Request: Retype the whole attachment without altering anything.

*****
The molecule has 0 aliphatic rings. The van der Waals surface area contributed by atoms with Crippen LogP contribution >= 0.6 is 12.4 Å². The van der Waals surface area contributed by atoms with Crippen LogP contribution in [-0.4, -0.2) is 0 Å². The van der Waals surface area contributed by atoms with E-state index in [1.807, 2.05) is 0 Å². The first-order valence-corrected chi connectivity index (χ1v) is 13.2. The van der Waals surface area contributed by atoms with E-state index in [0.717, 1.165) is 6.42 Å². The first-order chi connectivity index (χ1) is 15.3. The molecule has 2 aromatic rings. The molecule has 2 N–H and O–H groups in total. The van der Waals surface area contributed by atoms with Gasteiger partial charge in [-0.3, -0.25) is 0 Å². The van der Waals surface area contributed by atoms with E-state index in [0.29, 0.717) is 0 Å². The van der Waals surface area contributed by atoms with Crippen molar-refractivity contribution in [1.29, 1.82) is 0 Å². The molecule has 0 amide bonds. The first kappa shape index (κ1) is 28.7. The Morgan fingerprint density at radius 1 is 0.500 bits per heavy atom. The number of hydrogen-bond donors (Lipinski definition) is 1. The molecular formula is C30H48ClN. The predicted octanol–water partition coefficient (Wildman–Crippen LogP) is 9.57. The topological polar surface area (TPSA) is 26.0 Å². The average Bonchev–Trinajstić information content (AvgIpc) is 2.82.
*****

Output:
The molecule has 0 aliphatic rings. The van der Waals surface area contributed by atoms with Crippen LogP contribution >= 0.6 is 12.4 Å². The van der Waals surface area contributed by atoms with Crippen LogP contribution in [-0.4, -0.2) is 0 Å². The van der Waals surface area contributed by atoms with E-state index in [1.807, 2.05) is 0 Å². The first-order valence-corrected chi connectivity index (χ1v) is 13.2. The van der Waals surface area contributed by atoms with E-state index in [0.717, 1.165) is 6.42 Å². The first-order chi connectivity index (χ1) is 15.3. The molecule has 2 aromatic rings. The molecule has 2 N–H and O–H groups in total. The van der Waals surface area contributed by atoms with Gasteiger partial charge in [-0.3, -0.25) is 0 Å². The van der Waals surface area contributed by atoms with E-state index in [0.29, 0.717) is 0 Å². The van der Waals surface area contributed by atoms with Crippen molar-refractivity contribution in [1.29, 1.82) is 0 Å². The molecule has 0 amide bonds. The first kappa shape index (κ1) is 28.7. The Morgan fingerprint density at radius 1 is 0.500 bits per heavy atom. The number of hydrogen-bond donors (Lipinski definition) is 1. The molecular formula is C30H48ClN. The predicted octanol–water partition coefficient (Wildman–Crippen LogP) is 9.57. The topological polar surface area (TPSA) is 26.0 Å². The average Bonchev–Trinajstić information content (AvgIpc) is 2.82.